Staff bonuses and food bank donations contribute to Morrisons £290m COVID-19 costs
Supermarket Morrisons (MRW.L) revealed in its preliminary results that it will incur £290m ($404.6m) of COVID-19 related costs.
In the 52 weeks until 31 January, Britain's fourth biggest grocer by sales revealed that the hiring of extra staff, extra employee recognition bonuses and pay, as well as food bank donations contributed to the largest slice of COVID-19 related costs — more so than staff and customer protection measures.
“Morrisons key workers have played a vital role for all our stakeholders during the pandemic, especially the most vulnerable in British society, and their achievements over the last year have been remarkable. I am delighted that we are recognising their enormous contribution by becoming the first supermarket to pay a minimum of £10 an hour to all store colleagues," said David Potts, CEO of Morrisons.
"We are also today showing our continuing gratitude and appreciation for the incredible work of other key workers in the nation, by extending our 10% discount for NHS staff for the whole of 2021.
“I'm pleased with the greater recognition, warmth and affection for the Morrisons brand from all corners of the nation, following a year like no other. We must now look forward with hope towards better times for all, and we’re confident we can take our strong momentum into the new year, targeting profit growth and significantly lower net debt during 2021/22.”
Morrisons prelim results showed that annual profit halved. While the grocer saw a jump in revenue, the huge extra costs from the pandemic had offset sales. but coronavirus—related jump in sales was more than offset by the huge extra costs of the crisis.
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Morrisons posted profit before tax and exceptional items of £201m, compared with analysts' average forecast of £200m and £408m made in 2019-20. While its like-for-like sales rose 8.6% over the year, direct pandemic costs of £290m cratered its profit.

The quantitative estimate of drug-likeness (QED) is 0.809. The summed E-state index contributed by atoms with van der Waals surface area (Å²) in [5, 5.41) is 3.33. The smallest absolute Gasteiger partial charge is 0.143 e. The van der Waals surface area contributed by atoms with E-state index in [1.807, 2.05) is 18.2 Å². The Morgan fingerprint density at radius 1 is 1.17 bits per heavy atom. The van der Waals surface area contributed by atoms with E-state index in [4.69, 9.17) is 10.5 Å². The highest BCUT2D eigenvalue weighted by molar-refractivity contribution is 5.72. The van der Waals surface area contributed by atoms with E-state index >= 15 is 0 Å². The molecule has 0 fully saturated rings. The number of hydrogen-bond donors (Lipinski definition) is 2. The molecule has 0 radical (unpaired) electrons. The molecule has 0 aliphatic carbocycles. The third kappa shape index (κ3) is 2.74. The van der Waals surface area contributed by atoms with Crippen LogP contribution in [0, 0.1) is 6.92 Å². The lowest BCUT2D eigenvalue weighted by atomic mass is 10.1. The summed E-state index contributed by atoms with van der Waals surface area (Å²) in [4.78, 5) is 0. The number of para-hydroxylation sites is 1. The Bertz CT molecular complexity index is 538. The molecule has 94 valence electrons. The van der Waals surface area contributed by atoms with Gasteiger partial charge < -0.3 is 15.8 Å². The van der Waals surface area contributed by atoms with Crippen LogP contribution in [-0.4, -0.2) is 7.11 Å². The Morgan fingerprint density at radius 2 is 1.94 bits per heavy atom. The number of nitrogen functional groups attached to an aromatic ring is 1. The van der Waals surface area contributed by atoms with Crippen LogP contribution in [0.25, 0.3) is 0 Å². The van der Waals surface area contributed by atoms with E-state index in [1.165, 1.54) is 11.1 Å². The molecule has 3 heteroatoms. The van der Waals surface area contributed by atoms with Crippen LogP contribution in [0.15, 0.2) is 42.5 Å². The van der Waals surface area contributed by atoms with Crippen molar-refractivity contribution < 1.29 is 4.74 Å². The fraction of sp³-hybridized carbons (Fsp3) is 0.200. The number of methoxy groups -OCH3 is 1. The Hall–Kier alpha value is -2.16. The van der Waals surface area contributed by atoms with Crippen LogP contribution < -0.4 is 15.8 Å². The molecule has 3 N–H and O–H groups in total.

"Morrisons hasn't just benefited from a rise in grocery spending, they have also timed an extensive store refurbishment programme to gobble up additional market share," said Ross Hindle, analyst at Third Bridge.
"Morrisons farm-to-fork business model has helped them avoid the supply constraints other retailers have had to grapple with. Their integrated operating model should help the Group navigate the complexities of Brexit, which has placed stress on supply chains across the UK market."
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Seven of Britain's biggest supermarkets — including Asda (WMT), Tesco (TSCO.L), Sainsbury’s (SBRY.L) — have all been on a key worker hiring spree since the beginning of the pandemic due to the level of demand needed to cater for a nation that have mostly been stuck at home in lockdown for a majority of 2020 and now 2021.
Morrisons recruited more than seven times as many workers as initially planned in March. The grocer, which employs around 120,000 people across the UK, announced in January this year that it will guarantee at least £10 an hour for all staff, starting in April. The new payment policy will result in a “significant” pay increase for nearly 96,000 staff members.
The group also confirmed that there will be a London weighting in addition, with rates for inner London rising by 85p and outer London by 60p per hour.
"Stores have had to introduce expensive social distancing measures whilst also hiring more staff to meet increased demand," said Hindle.
"Our experts expect Morrisons to continue to develop its wholesale business and to grow its margin accretive non-food home-ware and clothing offer. Specialists believe further growth in these areas will continue to differentiate Morrisons relative to the Big 4 and could offer some margin protection to the Group."
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